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Unexpected features of branched flow through high-mobility two-dimensional electron gases


GaAs-based two-dimensional electron gases (2DEGs) show a wealth of remarkable electronic states1,2,3, and serve as the basis for fast transistors, research on electrons in nanostructures4,5 and prototypes of quantum-computing schemes6. All of these uses depend on the extremely low levels of disorder in GaAs 2DEGs, with low-temperature mean free paths ranging from micrometres to hundreds of micrometres7. Here we study how disorder affects the spatial structure of electron transport by imaging electron flow in three different GaAs/AlGaAs 2DEGs, whose mobilities range over an order of magnitude. As expected, electrons flow along narrow branches that we find remain straight over a distance roughly proportional to the mean free path. We also observe two unanticipated phenomena in high-mobility samples. In our highest-mobility sample we observe an almost complete absence of sharp impurity or defect scattering, indicated by the complete suppression of quantum coherent interference fringes. Also, branched flow through the chaotic potential of a high-mobility sample remains stable to significant changes to the initial conditions of injected electrons.


Scanning gate microscopy (SGM) images of electron flow in two-dimensional electron gases (2DEGs)8,9,10,11,12,13,14,15,16,17,18 provide direct spatial information not available in conventional electrical transport measurements. Our SGM studies show how varying disorder affects electron flow, and enable us to infer information about the disorder potential in our different samples. Achieving a detailed picture of the disorder potential19,20 may help to understand why exotic electron organization emerges in some 2DEGs and not others, and to aim for ever weaker disorder or even tailored disorder21. By analysing the differences between images of flow in our samples, we find that the higher-mobility samples are increasingly dominated by small-angle scattering instead of hard scattering22. Finally, we investigate an unusual property of electron flow through such a small-angle scattering disorder potential: though the disorder potential is classically chaotic, branches of flow are stable to significant changes in initial conditions.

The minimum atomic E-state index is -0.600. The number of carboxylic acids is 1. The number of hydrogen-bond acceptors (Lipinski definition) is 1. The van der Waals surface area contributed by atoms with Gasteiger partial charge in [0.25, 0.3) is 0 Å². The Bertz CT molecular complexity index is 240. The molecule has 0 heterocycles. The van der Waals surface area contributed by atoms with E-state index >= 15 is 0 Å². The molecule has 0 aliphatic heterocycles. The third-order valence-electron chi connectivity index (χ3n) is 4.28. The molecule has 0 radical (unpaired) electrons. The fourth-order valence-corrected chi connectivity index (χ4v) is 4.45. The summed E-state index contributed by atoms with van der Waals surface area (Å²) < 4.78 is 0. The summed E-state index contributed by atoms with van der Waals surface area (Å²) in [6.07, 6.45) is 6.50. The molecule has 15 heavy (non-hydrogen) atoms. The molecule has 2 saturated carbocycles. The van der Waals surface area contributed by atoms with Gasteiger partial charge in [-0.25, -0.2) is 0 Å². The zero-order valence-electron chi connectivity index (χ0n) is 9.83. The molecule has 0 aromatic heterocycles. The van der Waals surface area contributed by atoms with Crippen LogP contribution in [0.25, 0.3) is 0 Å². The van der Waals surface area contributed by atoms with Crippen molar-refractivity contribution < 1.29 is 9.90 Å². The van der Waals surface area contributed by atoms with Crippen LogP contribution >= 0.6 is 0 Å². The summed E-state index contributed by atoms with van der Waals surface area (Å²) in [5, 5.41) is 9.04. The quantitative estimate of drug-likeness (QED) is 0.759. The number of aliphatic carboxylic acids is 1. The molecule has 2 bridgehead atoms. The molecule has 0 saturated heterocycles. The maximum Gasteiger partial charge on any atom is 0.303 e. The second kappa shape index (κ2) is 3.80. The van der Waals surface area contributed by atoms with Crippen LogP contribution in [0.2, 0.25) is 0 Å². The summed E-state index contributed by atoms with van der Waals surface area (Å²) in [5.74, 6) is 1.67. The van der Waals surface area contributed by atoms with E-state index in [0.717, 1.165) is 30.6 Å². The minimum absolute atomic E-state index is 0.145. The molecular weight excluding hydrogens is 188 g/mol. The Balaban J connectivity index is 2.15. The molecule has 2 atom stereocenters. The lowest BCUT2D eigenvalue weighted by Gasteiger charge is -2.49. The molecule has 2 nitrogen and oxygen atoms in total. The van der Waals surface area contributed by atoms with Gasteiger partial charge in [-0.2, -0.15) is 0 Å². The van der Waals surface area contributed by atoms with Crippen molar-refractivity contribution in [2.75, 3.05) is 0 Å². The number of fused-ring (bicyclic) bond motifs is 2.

On each of three 2DEG samples defined in GaAs/AlGaAs heterostructures (Table 1), we use a home-built scanning gate microscope to image the flow of electrons emanating from a split-gate quantum point contact (QPC)23,24 at 4.2 K, as schematically shown in Fig. 1d. Using a recently established technique9,10,11,12,13,14,15, we measure the conductance across the QPC while scanning a sharp conducting tip 20 nm above the surface of the sample. We negatively bias the tip to create a depletion region in the 2DEG below. When the tip is above a region of high electron flow from the QPC, it backscatters electrons through the QPC, reducing the measured conductance. By scanning the tip and recording the drop in conductance ΔG for each tip location, we thus image electron flow. Images of flow gathered in this way have been found to accurately reproduce the underlying, unperturbed flow patterns10,25. Unless otherwise stated, the conductance of the QPC is set to the first plateau, 2e2/h. Samples with mobilities as high as samples B and C or as low as sample A have not been previously imaged using this technique.

Table 1 Properties of 2DEG samples, measured in a Hall bar configuration. Sample A was grown by the commercial grower IQE. Sample B was grown by H. Shtrikman. Sample C was grown by L. N. Pfeiffer and K. W. West. Each of the three heterostructures hosts a 2DEG at a single GaAs/AlGaAs heterojunction, not in a square quantum well.
Figure 1: Electron flow in samples with different mobilities.
figure 1

ac, Electron flow originates from the QPC formed between the two depletion regions, schematically indicated in black below each image. The length over which branches remain straight depends on the sample’s mean free path. a, Sample A, with mean free path 1.5 μm, has branches that quickly change direction or are hard to assign a direction. b, Sample B, with mean free path 13 μm, has branches that remain straight over moderate length scales. The average distance along a branch of flow between observable branch points is 480 nm. c, Sample C, with mean free path 28 μm, has branches that remain straight over the longest length scales. The average distance along a branch of flow between branch points is 740 nm. b,c, Red arrows denote two neighbouring, observable branch points where one branch splits into two. d, Schematic diagram showing metallic gates and tip (orange) creating depletion regions (black) in the 2DEG (green) buried below the surface of the sample.

Even in relatively clean 2DEGs, in which the mean free path is much greater than the Fermi wavelength, electrons do not propagate smoothly. Instead, they often flow along caustics—narrow branches of concentrated current density—which form owing to the cumulative effect of passing over many small-angle scattering sites that focus electrons into these branches10,25,26. The disorder potential is composed of a low, bumpy background of small-angle scattering sites from ionization of some of the Si donors present above any conventional GaAs-based 2DEG, as well as sharp, tall spikes, causing hard scattering, from unintentional impurity atoms embedded in the 2DEG, more prevalent in lower-mobility 2DEGs22. The length scale of potential fluctuations in the 2DEG produced by ionized donors in the donor layer is set by the separation between the 2DEG and the donor layer, a distance that is significantly shorter than the mean free path.